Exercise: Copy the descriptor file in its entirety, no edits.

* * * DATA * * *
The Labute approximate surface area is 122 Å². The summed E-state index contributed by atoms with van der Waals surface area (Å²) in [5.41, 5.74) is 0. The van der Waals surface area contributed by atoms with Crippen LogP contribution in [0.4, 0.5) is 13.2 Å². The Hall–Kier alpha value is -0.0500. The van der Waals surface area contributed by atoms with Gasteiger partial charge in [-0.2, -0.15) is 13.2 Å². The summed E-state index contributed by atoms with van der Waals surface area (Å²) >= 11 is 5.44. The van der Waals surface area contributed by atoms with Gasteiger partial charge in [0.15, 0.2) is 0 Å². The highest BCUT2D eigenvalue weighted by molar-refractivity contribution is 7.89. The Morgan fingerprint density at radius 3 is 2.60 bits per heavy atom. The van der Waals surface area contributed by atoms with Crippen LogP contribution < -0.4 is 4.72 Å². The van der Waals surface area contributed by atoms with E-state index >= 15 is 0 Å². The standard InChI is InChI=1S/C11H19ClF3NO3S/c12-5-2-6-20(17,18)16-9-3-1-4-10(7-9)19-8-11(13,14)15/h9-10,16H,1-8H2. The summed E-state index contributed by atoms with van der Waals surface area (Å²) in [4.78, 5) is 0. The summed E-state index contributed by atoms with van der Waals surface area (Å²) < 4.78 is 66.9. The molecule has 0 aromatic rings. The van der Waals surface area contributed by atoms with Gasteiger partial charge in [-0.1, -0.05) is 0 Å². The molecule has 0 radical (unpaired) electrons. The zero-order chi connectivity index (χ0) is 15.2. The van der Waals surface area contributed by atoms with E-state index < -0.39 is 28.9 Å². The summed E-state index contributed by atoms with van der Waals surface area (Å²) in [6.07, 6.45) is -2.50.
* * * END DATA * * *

The Labute approximate surface area is 122 Å². The summed E-state index contributed by atoms with van der Waals surface area (Å²) in [5.41, 5.74) is 0. The van der Waals surface area contributed by atoms with Crippen LogP contribution in [0.4, 0.5) is 13.2 Å². The Hall–Kier alpha value is -0.0500. The van der Waals surface area contributed by atoms with Gasteiger partial charge in [-0.2, -0.15) is 13.2 Å². The summed E-state index contributed by atoms with van der Waals surface area (Å²) >= 11 is 5.44. The van der Waals surface area contributed by atoms with Gasteiger partial charge in [0.15, 0.2) is 0 Å². The highest BCUT2D eigenvalue weighted by molar-refractivity contribution is 7.89. The Morgan fingerprint density at radius 3 is 2.60 bits per heavy atom. The van der Waals surface area contributed by atoms with Crippen LogP contribution < -0.4 is 4.72 Å². The van der Waals surface area contributed by atoms with E-state index >= 15 is 0 Å². The standard InChI is InChI=1S/C11H19ClF3NO3S/c12-5-2-6-20(17,18)16-9-3-1-4-10(7-9)19-8-11(13,14)15/h9-10,16H,1-8H2. The summed E-state index contributed by atoms with van der Waals surface area (Å²) in [4.78, 5) is 0. The summed E-state index contributed by atoms with van der Waals surface area (Å²) < 4.78 is 66.9. The molecule has 0 aromatic rings. The van der Waals surface area contributed by atoms with Gasteiger partial charge in [-0.1, -0.05) is 0 Å². The molecule has 0 radical (unpaired) electrons. The zero-order chi connectivity index (χ0) is 15.2. The van der Waals surface area contributed by atoms with E-state index < -0.39 is 28.9 Å². The summed E-state index contributed by atoms with van der Waals surface area (Å²) in [6.07, 6.45) is -2.50.